Wilson v. Murawski, ED 109202

CourtCourt of Appeal of Missouri (US)
Writing for the CourtPhilip M. Hess, Presiding Judge
Citation634 S.W.3d 678
Parties Mary E. WILSON, Respondent, v. Thomas E. MURAWSKI, Appellant.
Docket NumberNo. ED 109202,ED 109202
Decision Date19 October 2021

634 S.W.3d 678

Mary E. WILSON, Respondent,
v.
Thomas E. MURAWSKI, Appellant.

No. ED 109202

Missouri Court of Appeals, Eastern District, DIVISION THREE.

Filed: October 19, 2021


FOR APPELLANT: Anthony M. Pezzani, Engelmeyer & Pezzani, LLC, 13321 North Outer Forty Road, Suite 300, Chesterfield, Missouri 63017.

FOR RESPONDENT: Allison S. Lee, Alan E. Freed, Paule, Camazine & Blumenthal, P.C., 165 North Meramec Avenue, Suit 110, Clayton, MO 63105.

Philip M. Hess, Presiding Judge

634 S.W.3d 683

Introduction

Thomas Murawski ("Husband" or "Father") appeals the trial court's judgment dissolving his marriage with Mary Wilson ("Wife" or "Mother").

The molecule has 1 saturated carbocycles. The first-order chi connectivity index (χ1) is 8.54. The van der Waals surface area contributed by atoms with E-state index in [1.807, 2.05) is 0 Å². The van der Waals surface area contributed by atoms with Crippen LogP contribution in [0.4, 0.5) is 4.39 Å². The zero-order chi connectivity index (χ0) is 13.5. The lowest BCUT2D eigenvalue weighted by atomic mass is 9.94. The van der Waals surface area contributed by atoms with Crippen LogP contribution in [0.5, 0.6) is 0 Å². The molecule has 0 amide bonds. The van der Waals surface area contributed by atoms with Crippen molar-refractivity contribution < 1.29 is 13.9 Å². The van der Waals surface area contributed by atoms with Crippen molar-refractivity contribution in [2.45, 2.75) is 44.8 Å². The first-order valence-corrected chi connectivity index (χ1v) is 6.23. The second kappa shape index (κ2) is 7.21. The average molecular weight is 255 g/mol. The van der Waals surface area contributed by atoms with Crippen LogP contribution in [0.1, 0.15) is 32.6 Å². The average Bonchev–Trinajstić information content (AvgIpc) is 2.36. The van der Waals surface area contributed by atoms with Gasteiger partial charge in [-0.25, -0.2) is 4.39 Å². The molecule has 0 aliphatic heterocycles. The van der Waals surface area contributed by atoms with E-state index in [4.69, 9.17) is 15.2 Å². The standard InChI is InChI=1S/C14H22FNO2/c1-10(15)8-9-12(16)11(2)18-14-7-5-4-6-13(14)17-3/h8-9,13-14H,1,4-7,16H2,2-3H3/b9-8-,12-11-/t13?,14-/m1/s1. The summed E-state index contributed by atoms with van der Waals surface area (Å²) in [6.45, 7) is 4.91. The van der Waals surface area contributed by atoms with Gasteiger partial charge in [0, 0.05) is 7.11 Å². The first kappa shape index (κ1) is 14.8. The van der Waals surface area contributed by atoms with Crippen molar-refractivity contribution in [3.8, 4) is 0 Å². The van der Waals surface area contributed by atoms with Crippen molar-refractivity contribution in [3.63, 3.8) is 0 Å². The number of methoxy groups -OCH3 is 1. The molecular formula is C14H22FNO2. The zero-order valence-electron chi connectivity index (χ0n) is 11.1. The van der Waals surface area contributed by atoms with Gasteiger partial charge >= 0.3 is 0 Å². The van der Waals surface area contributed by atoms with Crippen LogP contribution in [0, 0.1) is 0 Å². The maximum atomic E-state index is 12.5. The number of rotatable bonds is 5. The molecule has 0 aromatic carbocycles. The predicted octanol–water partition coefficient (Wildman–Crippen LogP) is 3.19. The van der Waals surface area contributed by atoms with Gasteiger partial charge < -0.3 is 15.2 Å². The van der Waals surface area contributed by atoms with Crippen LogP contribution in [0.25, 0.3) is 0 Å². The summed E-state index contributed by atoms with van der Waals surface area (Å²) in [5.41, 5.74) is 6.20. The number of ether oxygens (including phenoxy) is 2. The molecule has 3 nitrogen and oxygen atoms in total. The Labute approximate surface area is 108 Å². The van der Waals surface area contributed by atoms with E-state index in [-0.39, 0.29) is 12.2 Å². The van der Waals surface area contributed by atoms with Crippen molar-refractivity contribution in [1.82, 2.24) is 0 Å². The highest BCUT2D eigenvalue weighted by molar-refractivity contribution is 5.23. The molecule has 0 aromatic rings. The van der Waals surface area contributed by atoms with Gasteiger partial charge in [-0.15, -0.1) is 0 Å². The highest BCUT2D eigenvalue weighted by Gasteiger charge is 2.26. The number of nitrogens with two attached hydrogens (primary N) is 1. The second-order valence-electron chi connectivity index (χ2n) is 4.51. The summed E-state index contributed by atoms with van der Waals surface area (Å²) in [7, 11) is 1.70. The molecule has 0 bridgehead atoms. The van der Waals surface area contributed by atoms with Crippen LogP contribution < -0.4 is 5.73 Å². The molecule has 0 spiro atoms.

Husband raises sixteen points on appeal. In Point I, Husband argues the judgment's division of assets and debts failed to account for the parties’ need to amend their 2017 tax return. In Point II, Husband argues the trial court's monthly maintenance award to Wife was excessive. In Point III, Husband argues the trial court incorrectly calculated Wife's net income. In Point IV, Husband argues the trial court incorrectly calculated his income. In Point V, Husband argues the trial court erred in its division of child custody. In Point VI, Husband argues the trial court's child support award was improper. In Point VII, Husband argues the trial court's child support award includes college education expenses he cannot afford. In Point VIII, Husband argues the trial court incorrectly found he owes $5,600 in retroactive child support. In Point IX, Husband argues he is entitled to a credit for overpayment of child support. In Point X, Husband argues the trial court incorrectly found two bank accounts were not marital property. In Point XI, Husband argues Wife squandered and improperly dissipated support payments. In Point XII, Husband argues the trial court's division of assets improperly favored Wife. In Point XIII, Husband argues the trial court incorrectly calculated the value of his retirement accounts. In Point XIV, Husband argues the trial court incorrectly calculated the value of the parties’ 2007 GMC Yukon. In Point XV, Husband argues the trial court erred by assigning him a portion of Wife's credit card debt. In Point XVI, Husband argues the trial court's asset equalization judgment must be recalculated given the errors alleged on appeal.